Patience Alice Ogwuche, Adeyinka Olufemi Adepoju and Abdul Faiyah Bah

Doi: 10.26480/mmhj.02.2023.39.45

This is an open access article distributed under the Creative Commons Attribution License CC BY 4.0, which permits unrestricted use, distribution, and reproduction in any medium, provided the original work is properly cited

Self-medication practices is slowly becoming a world problem, where in people just take anything, they consider as medicine without knowing the health implications it has, as long as it’s been suggested to solve their problem. Despite individual’s educational background and occupation, the individual’s one way or the other practice self-mediation. The aim of the study was to assess the knowledge, attitude, and practice of self-medication among citizens of three selected communities in central Monrovia namely Broad Street, Waterside and Benson Street. The study was cross sectional, with 200 people in central Monrovia been interviewed by random sampling. Data was collected using a structured questionnaire. A statistical data analysis was done using Microsoft excel 2016. Out of the 200 people sampled a total of 143 (71.5%) practice self-medication, while 57 (28.5%) do not practice self-medication. From the 143 persons that practice self-medication, 75 (52.5%) were male while 68 (47.5) were female. From the study findings the most common reason for people self-medicating is there feel there is no need to visit the doctor for minor illness that they can treat themselves and the most self-medicated drugs category is analgesic (47.41%) and antimalarial (32.31%), the illness most self-medicated for is headache (30.8). The prevalence of self-medication in Liberia is high, respondent knowledge on self-medication is good, but the attitude and practice towards it is wrong.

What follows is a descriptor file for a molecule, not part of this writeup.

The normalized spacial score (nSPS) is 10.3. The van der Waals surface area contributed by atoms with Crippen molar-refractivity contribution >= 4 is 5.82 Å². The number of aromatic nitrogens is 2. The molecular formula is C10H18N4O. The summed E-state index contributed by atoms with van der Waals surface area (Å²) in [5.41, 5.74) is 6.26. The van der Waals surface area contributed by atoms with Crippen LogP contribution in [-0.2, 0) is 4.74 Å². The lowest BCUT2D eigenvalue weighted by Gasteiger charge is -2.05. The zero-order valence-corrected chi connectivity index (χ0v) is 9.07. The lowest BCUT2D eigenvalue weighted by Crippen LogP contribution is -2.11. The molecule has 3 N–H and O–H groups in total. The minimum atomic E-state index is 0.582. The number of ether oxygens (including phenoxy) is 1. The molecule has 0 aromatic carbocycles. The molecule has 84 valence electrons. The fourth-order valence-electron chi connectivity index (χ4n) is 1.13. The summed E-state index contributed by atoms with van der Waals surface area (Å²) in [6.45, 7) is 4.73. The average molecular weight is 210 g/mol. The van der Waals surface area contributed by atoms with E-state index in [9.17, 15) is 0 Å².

Pages 39-45
Year 2023
Issue 2
Volume 2